- Apply same level of force to the lengthened side / antagonist
- Assess for any increased opportunity to move further into the shortened position with the same degree of comfort i.e. “take up the slack.”
- Range may change.
- If primary the influence in the current position is current settings/acute conditioning then it may change.
- Given that range is really about contractile length, shortening may occur microscopically with no visible change in joint position.
- Range may not change. Procedure is still successful.
- Not attached to or emotional about lack of change
- Could be structural normal, abnormal
- Or orchestrated muscular protection currently necessary
- Either way we have started our orchestration and PPFC
- Do not stray from the original positions or new position between isometrics
- This makes it easier to assess minor changes in position if any
- If the position can’t be maintained then the “comfort” rule was violated or the force applied was too great.
- If in fact it is challenging even at the lowest level force, then it has become your first exercise.
- Range may change.
- Perform the first procedure checking contractile control “into” the range again.
- This will confirm the contractile integrity in the new position of shortening and can be the conclusion of the series.
- If the first series produced considerable change the decision may be made to proceed through another series, in which case proceed to number 8.
- If you do another antagonist/lengthened contraction, then check for more range again and follow up with another short end/agonist contraction into the range.
- Start and end with agonist (short end) contraction.
- Therefore can be a total of 3, 5, etc. total isometrics combined
- i.e. short side, long side, assess, short side / long side, assess, short side
- Now you should go to the other end of that plane/range and assess the antagonist in its shortest position and the agonist in its longest.
Remember the use of the words agonist and antagonist above are based upon the exercise for which one is preparing.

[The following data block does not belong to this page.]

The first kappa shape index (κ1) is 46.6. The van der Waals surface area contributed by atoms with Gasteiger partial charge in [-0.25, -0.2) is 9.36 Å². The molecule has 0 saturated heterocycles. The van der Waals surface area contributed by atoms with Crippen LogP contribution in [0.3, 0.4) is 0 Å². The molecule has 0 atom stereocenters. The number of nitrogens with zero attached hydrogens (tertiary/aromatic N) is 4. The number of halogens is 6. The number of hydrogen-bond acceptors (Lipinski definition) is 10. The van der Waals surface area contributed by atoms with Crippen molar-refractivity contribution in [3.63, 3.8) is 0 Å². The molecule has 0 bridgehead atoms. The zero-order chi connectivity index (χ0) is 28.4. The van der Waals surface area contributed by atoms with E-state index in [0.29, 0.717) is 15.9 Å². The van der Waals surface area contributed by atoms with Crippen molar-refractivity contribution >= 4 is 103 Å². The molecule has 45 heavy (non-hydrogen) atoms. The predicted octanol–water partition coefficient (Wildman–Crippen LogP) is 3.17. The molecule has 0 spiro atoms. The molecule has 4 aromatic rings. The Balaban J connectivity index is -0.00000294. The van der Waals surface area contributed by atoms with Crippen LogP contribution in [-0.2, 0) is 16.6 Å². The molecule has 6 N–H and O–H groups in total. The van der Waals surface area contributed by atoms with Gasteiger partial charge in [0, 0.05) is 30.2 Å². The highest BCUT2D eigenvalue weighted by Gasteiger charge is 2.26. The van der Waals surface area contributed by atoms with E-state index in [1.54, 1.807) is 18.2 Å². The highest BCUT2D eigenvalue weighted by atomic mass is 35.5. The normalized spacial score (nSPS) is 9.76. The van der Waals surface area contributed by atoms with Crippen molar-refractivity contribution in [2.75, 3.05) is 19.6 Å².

- Gain an awareness of and constantly monitor what’s moving and what’s not during this process.
- Mentally acknowledge repeatedly that the end range may be due to normal or abnormal structure so that this sinks in!! We must have no emotional attachment to whether it changes or not.
- Client moving too far past comfortable and/or easily sustainable positions… find that edge!
- Too much force imposed
- Lack of practitioner sensitivity to the quality, nature, properties of the contraction or poor response to these
- Imprecise directions of force (tangential is key)
- Client required to hold limb / fight gravity or won’t relinquish it.
CSI should not be confused as being similar to or conflicting with MAT Jump Start. Each serves entirely different purposes and are entirely dissimilar procedures. In fact the two work well in concert i.e. during the “warm up” (PPFC) CSI may help to identify a specific reason for performing MAT prior to loading.
|Purpose||Progressive Preparation for ChallengePotentially alter “Current Settings” Low-level stimulus for near-zero contraction||Identify and remedy weak positions|
|Positions||Determined by the plane of the exercise and client comfort/sustainability||Predetermined / protocol|
|Amount of force||Determined by practitioner sensitivity to client response||Determined by client (e.g. “10%”) Predetermined by protocol (e.g. 25#’s)|